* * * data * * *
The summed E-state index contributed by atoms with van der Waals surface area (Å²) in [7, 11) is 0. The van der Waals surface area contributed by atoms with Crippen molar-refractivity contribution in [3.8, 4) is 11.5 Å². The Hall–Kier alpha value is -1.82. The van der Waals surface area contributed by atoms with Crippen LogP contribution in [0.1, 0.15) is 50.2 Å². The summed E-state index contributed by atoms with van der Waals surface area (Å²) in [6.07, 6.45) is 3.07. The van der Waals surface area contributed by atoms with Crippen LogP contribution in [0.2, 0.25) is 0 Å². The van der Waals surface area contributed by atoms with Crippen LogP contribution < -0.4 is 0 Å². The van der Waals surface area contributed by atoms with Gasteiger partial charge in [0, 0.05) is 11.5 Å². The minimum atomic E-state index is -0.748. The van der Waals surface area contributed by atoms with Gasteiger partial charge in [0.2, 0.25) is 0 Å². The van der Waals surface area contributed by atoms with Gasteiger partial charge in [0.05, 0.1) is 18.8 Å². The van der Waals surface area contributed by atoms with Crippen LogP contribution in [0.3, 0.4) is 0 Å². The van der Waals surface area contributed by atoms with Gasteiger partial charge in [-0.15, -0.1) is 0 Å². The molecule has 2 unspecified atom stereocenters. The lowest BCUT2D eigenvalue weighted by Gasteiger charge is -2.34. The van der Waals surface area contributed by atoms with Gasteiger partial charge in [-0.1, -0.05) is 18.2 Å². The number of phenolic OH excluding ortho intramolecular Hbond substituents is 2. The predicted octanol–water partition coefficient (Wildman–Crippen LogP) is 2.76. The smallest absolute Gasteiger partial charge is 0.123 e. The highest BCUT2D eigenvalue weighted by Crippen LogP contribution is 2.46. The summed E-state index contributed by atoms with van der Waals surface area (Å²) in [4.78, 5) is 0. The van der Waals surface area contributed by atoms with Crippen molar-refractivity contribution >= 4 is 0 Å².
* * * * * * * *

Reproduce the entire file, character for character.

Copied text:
The summed E-state index contributed by atoms with van der Waals surface area (Å²) in [7, 11) is 0. The van der Waals surface area contributed by atoms with Crippen molar-refractivity contribution in [3.8, 4) is 11.5 Å². The Hall–Kier alpha value is -1.82. The van der Waals surface area contributed by atoms with Crippen LogP contribution in [0.1, 0.15) is 50.2 Å². The summed E-state index contributed by atoms with van der Waals surface area (Å²) in [6.07, 6.45) is 3.07. The van der Waals surface area contributed by atoms with Crippen LogP contribution in [0.2, 0.25) is 0 Å². The van der Waals surface area contributed by atoms with Crippen LogP contribution < -0.4 is 0 Å². The van der Waals surface area contributed by atoms with Gasteiger partial charge in [0, 0.05) is 11.5 Å². The minimum atomic E-state index is -0.748. The van der Waals surface area contributed by atoms with Gasteiger partial charge in [0.2, 0.25) is 0 Å². The van der Waals surface area contributed by atoms with Gasteiger partial charge in [0.05, 0.1) is 18.8 Å². The van der Waals surface area contributed by atoms with Crippen LogP contribution in [0.3, 0.4) is 0 Å². The van der Waals surface area contributed by atoms with Gasteiger partial charge in [-0.15, -0.1) is 0 Å². The molecule has 2 unspecified atom stereocenters. The lowest BCUT2D eigenvalue weighted by Gasteiger charge is -2.34. The van der Waals surface area contributed by atoms with Gasteiger partial charge in [-0.1, -0.05) is 18.2 Å². The number of phenolic OH excluding ortho intramolecular Hbond substituents is 2. The predicted octanol–water partition coefficient (Wildman–Crippen LogP) is 2.76. The smallest absolute Gasteiger partial charge is 0.123 e. The highest BCUT2D eigenvalue weighted by Crippen LogP contribution is 2.46. The summed E-state index contributed by atoms with van der Waals surface area (Å²) in [4.78, 5) is 0. The van der Waals surface area contributed by atoms with Crippen molar-refractivity contribution >= 4 is 0 Å².